--NOTHING'S GOING TO CHANGE THE WAY YOU FEEL ABOUT ME NOW
...I'm reading "This Is How" by M.J. Hyland. I loved both her other books and especially "How The Light Gets In." Her writing is incredibly clean and spare, with undertones of sorrow. She has a uniquely fresh voice, which is hard to find anymore.
...Yesterday I finished "Is Life Like This?" by John Dufresne. It's about novel writing, but really more than that. It's been helpful as I slog through my novel.
Here are some of the best bits:
-We make sense of the world by telling stories. Stories order the chaos of life.
-You can’t tell a proper story while you’re in tears.
-The writer’s problem, and her opportunity, is knowing the world.
-We spend too much of our lives not feeling, not living, so much as acting, going through the motions.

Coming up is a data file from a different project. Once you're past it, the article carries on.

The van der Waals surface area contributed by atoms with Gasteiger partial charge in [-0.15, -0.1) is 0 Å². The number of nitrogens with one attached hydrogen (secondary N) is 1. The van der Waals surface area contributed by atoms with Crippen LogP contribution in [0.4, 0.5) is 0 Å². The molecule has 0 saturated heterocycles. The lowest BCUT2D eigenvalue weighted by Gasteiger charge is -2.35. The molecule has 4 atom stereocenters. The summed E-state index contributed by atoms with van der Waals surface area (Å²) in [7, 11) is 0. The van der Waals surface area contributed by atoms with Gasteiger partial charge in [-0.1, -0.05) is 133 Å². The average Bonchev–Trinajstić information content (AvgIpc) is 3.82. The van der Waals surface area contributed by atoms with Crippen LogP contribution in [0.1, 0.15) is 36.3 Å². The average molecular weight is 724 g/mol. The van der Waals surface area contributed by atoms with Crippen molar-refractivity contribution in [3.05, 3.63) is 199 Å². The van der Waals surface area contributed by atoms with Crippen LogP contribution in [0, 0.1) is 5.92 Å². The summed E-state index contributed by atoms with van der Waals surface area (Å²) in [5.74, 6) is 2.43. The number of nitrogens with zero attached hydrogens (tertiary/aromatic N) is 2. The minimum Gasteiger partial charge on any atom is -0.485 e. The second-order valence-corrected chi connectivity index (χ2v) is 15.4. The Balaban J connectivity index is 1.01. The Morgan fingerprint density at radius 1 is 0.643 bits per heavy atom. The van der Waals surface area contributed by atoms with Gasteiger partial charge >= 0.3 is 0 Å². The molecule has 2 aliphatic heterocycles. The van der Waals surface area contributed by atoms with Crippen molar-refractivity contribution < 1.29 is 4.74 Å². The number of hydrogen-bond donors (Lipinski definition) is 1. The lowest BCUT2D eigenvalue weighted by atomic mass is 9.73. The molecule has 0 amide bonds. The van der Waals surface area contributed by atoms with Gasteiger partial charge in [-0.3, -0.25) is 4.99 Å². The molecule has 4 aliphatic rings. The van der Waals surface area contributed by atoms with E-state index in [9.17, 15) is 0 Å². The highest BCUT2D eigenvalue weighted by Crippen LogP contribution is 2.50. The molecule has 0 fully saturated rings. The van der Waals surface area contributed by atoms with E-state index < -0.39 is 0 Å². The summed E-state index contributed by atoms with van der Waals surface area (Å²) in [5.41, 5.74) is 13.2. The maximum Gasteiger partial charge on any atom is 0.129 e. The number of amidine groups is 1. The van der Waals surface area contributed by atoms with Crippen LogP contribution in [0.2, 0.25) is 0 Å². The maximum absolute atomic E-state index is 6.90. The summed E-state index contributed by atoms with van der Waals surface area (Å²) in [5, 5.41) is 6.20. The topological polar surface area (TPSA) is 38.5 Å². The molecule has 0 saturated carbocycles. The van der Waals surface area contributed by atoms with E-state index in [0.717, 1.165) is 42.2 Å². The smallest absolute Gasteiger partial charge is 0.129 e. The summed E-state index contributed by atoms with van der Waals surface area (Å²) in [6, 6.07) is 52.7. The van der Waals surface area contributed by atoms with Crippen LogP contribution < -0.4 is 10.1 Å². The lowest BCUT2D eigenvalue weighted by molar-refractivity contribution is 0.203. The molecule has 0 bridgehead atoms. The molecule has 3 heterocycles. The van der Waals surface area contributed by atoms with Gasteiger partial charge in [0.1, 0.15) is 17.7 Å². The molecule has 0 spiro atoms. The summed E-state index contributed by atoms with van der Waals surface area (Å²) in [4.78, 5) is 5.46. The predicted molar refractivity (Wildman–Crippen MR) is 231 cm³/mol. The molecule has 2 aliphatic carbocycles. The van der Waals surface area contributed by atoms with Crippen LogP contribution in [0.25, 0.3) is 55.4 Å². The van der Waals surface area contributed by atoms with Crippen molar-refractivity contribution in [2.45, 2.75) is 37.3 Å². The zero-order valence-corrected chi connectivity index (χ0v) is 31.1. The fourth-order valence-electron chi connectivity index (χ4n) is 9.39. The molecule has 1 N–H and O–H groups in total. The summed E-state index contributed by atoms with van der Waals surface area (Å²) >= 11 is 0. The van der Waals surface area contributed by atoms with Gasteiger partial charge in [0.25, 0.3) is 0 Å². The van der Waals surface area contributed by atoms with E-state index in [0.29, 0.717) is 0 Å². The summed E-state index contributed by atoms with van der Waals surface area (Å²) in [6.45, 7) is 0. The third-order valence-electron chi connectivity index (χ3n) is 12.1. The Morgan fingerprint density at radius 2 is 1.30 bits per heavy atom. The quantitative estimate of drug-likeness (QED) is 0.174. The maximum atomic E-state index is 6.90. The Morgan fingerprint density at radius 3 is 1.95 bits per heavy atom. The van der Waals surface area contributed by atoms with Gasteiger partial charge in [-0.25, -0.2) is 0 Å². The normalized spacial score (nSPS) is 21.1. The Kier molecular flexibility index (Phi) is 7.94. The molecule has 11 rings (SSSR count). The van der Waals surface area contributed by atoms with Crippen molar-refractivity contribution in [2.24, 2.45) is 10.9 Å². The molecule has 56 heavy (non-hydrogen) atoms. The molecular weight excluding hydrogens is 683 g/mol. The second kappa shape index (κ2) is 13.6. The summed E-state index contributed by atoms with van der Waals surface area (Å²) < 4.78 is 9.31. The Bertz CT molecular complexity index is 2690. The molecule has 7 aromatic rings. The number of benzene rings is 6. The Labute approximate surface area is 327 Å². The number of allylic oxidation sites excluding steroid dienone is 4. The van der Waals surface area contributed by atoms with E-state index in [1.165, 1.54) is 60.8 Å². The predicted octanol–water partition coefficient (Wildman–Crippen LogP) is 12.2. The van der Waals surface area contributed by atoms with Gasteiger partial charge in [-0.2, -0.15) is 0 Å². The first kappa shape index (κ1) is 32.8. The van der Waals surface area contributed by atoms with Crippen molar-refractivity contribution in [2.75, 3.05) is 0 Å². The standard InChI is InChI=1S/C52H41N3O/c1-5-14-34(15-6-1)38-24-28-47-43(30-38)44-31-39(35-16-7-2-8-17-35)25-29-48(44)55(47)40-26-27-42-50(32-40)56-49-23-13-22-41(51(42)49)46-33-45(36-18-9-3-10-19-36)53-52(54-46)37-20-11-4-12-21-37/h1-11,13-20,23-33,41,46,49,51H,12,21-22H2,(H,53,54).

-Failure is a more humbling experience than most of us want to suffer.
-You have to get over the notion that you are wasting your time by sitting and writing, by thinking and feeling frustrated at what you’ve written.
-In the long run, you want to be a writer more than you want to have written one book.
-Every novel is about trouble.
-Fiction is a humbling business.
-Talk is how we find our solace, after all.
-Travel trains us to notice. We allow ourselves to become susceptible to the stimuli around us.
--Writing is like carpentry—it’s a craft. You learn it through a long apprenticeship.
--Being a fiction writer is being an archeologist.
--The truth about a good novel is that nothing is ever what it seems to be.
--We read novels for the people who live in them because we read to learn about ourselves.
--Everyone who has a life thinks he has a novel to write.
-At the heart of humor, as at the heart of all art, as at the heart of truth and beauty, is suffering.
-Responsible fiction is subversive in that it asks us to question our lives and the status quo, and it doesn’t let us get away with glib answers.
-The telephone, the internet…All of this keeps us from examining our lives, keeps us bewildered.-Our job—our privilege—as fiction writers, is to imagine and inhabit the lives of others.